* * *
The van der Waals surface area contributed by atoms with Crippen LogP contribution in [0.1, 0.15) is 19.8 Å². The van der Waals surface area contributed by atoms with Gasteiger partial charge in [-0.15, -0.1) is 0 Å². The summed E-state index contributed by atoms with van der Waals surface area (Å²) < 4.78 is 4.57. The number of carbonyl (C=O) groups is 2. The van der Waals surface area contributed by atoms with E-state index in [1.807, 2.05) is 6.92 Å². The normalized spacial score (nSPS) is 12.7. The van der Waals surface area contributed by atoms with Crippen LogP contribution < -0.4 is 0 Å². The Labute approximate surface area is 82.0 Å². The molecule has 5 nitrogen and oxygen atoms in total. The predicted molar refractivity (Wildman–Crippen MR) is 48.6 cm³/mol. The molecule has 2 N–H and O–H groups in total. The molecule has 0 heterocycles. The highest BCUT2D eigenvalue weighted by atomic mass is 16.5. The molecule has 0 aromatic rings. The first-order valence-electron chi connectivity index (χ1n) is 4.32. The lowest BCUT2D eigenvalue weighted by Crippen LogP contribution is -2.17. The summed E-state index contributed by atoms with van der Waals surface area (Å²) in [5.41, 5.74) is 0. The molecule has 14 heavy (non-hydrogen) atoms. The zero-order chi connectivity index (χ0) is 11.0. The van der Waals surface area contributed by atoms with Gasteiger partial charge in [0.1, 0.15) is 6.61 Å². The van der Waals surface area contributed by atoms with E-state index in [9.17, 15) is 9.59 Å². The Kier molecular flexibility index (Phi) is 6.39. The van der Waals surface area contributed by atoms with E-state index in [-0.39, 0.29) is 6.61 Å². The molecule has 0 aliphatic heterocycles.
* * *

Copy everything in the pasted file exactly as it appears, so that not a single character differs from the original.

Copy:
The van der Waals surface area contributed by atoms with Crippen LogP contribution in [0.1, 0.15) is 19.8 Å². The van der Waals surface area contributed by atoms with Gasteiger partial charge in [-0.15, -0.1) is 0 Å². The summed E-state index contributed by atoms with van der Waals surface area (Å²) < 4.78 is 4.57. The number of carbonyl (C=O) groups is 2. The van der Waals surface area contributed by atoms with E-state index in [1.807, 2.05) is 6.92 Å². The normalized spacial score (nSPS) is 12.7. The van der Waals surface area contributed by atoms with Crippen LogP contribution < -0.4 is 0 Å². The Labute approximate surface area is 82.0 Å². The molecule has 5 nitrogen and oxygen atoms in total. The predicted molar refractivity (Wildman–Crippen MR) is 48.6 cm³/mol. The molecule has 2 N–H and O–H groups in total. The molecule has 0 heterocycles. The highest BCUT2D eigenvalue weighted by atomic mass is 16.5. The molecule has 0 aromatic rings. The first-order valence-electron chi connectivity index (χ1n) is 4.32. The lowest BCUT2D eigenvalue weighted by Crippen LogP contribution is -2.17. The summed E-state index contributed by atoms with van der Waals surface area (Å²) in [5.41, 5.74) is 0. The molecule has 14 heavy (non-hydrogen) atoms. The zero-order chi connectivity index (χ0) is 11.0. The van der Waals surface area contributed by atoms with Gasteiger partial charge in [0.1, 0.15) is 6.61 Å². The van der Waals surface area contributed by atoms with E-state index in [9.17, 15) is 9.59 Å². The Kier molecular flexibility index (Phi) is 6.39. The van der Waals surface area contributed by atoms with E-state index in [-0.39, 0.29) is 6.61 Å². The molecule has 0 aliphatic heterocycles.